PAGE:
Calanques National Park

And that scene from Ice Cold in Alex – auto-playing in my head – faded away; along with an imagined seafood platter to go with icy beer. Holidays can be so cruel.

Calanques National Park

Jim having a disappointed moment

Dry-mouthed and hungry, we drank warm bottled water and ate warm plums and oranges – which was nice if not quite the same – and watched spellbound as climbers crawled up that massive rock face.  (The climbers are visible by Jim’s elbow and at the foot of the cliff in the enlarged photo).

Seafood Marseille

But please don’t fret about me. I did get my seafood lunch with beer. Indeed I had several. The bouillabaisse, the mussels, the mixed crustacea were fabulous (though Jim couldn’t bring himself to eat a whelk. He did try pulling inches of an elasticated, rubbery body with its attached toenail-like thing, from the shell but, groaning and shuddering and grimacing, passed it to me. Gee thanks, Jim).


As is traditional at the end of one of my postcard posts (having done it once before), here’s a photo of me enjoying a final beer.  But I’ll pass on the whelks next time.



Lunchtime beer quickly became a distant memory, as we returned to painting window frames and planing doors that didn’t shut properly, putting up shelves, moving in our belongings from the storage centre piecemeal as rooms became habitable, making endless decisions about power points, light fittings, taps, rugs, new furniture and all the rest.

Stroud Garden

Oh, and yes, we had to tackle the overgrown garden too. But that’s a tale for another time.


A Postcard From Lindos, Rhodes

My holidays are often quite adventurous: cycling through the German countryside, hiking across British mountains, bobbing down the Zambezi in a barrel, play-wrestling polar bears on Svalbard – that sort of thing.

Lindos Rhodes (3)

Jim’s flip-flop time

But this year, Jim and I decided to plump for something a little more conventional, a lot more lazy.  A few weeks ago we boarded a very swish, very new Boeing 787 Dreamliner – which was a personal excitement – and flew to the far end of Europe, to the Greek island of Rhodes.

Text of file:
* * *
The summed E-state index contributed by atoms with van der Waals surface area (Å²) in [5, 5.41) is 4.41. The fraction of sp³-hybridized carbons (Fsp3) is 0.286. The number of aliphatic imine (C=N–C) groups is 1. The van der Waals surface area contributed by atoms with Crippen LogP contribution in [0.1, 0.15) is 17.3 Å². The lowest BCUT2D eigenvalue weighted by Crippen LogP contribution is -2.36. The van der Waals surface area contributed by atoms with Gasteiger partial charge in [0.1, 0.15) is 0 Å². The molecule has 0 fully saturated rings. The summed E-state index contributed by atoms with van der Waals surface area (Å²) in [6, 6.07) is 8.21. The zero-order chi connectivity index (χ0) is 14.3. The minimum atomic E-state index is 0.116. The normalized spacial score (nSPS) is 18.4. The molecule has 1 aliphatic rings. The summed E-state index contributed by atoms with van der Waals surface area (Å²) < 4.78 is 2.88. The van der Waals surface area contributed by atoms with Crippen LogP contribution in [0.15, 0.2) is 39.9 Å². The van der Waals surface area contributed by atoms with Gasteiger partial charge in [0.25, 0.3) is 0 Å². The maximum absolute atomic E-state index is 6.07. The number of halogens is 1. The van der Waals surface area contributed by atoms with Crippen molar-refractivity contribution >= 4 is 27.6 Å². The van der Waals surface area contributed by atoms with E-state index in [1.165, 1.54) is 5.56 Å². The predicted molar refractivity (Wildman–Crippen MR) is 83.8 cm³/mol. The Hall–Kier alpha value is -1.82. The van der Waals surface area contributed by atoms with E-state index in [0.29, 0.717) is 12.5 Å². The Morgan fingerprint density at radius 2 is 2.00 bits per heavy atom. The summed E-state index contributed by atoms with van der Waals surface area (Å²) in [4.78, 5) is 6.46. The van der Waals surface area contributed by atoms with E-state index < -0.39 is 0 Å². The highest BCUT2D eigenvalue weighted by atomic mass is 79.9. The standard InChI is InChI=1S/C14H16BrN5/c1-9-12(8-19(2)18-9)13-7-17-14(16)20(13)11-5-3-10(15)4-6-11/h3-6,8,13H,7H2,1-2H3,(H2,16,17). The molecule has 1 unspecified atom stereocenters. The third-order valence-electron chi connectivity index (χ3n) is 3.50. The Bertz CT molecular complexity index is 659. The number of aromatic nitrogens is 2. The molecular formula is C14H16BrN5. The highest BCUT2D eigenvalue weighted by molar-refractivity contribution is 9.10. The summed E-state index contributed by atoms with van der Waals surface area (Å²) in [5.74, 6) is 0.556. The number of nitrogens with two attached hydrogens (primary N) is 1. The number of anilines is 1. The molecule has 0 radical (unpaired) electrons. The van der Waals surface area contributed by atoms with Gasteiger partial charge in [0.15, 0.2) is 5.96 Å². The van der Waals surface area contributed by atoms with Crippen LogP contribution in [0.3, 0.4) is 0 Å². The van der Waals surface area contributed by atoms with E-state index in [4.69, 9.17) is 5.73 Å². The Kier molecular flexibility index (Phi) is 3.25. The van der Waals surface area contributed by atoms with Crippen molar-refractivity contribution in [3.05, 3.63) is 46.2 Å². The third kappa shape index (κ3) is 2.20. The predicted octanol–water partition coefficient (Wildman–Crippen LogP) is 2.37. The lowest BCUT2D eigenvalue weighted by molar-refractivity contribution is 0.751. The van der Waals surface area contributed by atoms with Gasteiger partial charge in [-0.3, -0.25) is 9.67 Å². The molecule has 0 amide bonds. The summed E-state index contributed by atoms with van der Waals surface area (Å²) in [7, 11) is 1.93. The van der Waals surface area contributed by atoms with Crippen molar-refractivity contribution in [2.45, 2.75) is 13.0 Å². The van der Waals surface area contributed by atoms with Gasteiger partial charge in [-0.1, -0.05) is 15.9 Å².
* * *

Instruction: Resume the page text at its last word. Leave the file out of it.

Pallas Beach, Lindos

Our ultimate destination on the island’s eastern coast was Lindos; somewhere I know very well.  I say that I know it very well but as my first visit was in 1983 and my last in 1985, perhaps I don’t know it quite so well as I like to boast.

Lindos Rhodes (9)

But thankfully, mercifully, in 32 years it has barely changed.  Lindos is still a little town of blinding-white houses clustered adoringly at the foot of a rocky acropolis.

Acropolis Lindos (3)

And what an acropolis: a site and sight as good as any in Greece.

Lindos Rhodes (31)

It is imposing, dramatic and craggy from any angle; and not a citadel I should want to storm after breakfast.  So, instead, one morning we walked up the long winding path and paid our entrance fee.

Acropolis Lindos (2)

They’ve all been here you know, on the acropolis: the Romans, the Byzantines, the Knights of St John, the Ottomans, the Italians.  The Greeks.

Acropolis Lindos (1)

And now an international crowd of scantily clad tourists, thoughtfully displaying their wobbly, sun-burnt skin and once crisp, what-once-might-have-seemed-a-good-idea tattoos.  I thought it quite sweet that they thought this intimate display might lighten up my day (but then I was in a snooty frame of mind).

Lindos Rhodes (7)

With sheer force of will, I tore my eyes off the most eye-popping examples, closed my mouth and hacked my way through a thicket of selfie-sticks to the medieval walls on the western side of the acropolis.  I gazed down over the Middle-Eastern-looking town, trying to pinpoint the house I’d rented in 1983.  It had been small, square, flat-roofed and white.  That narrowed it down a bit.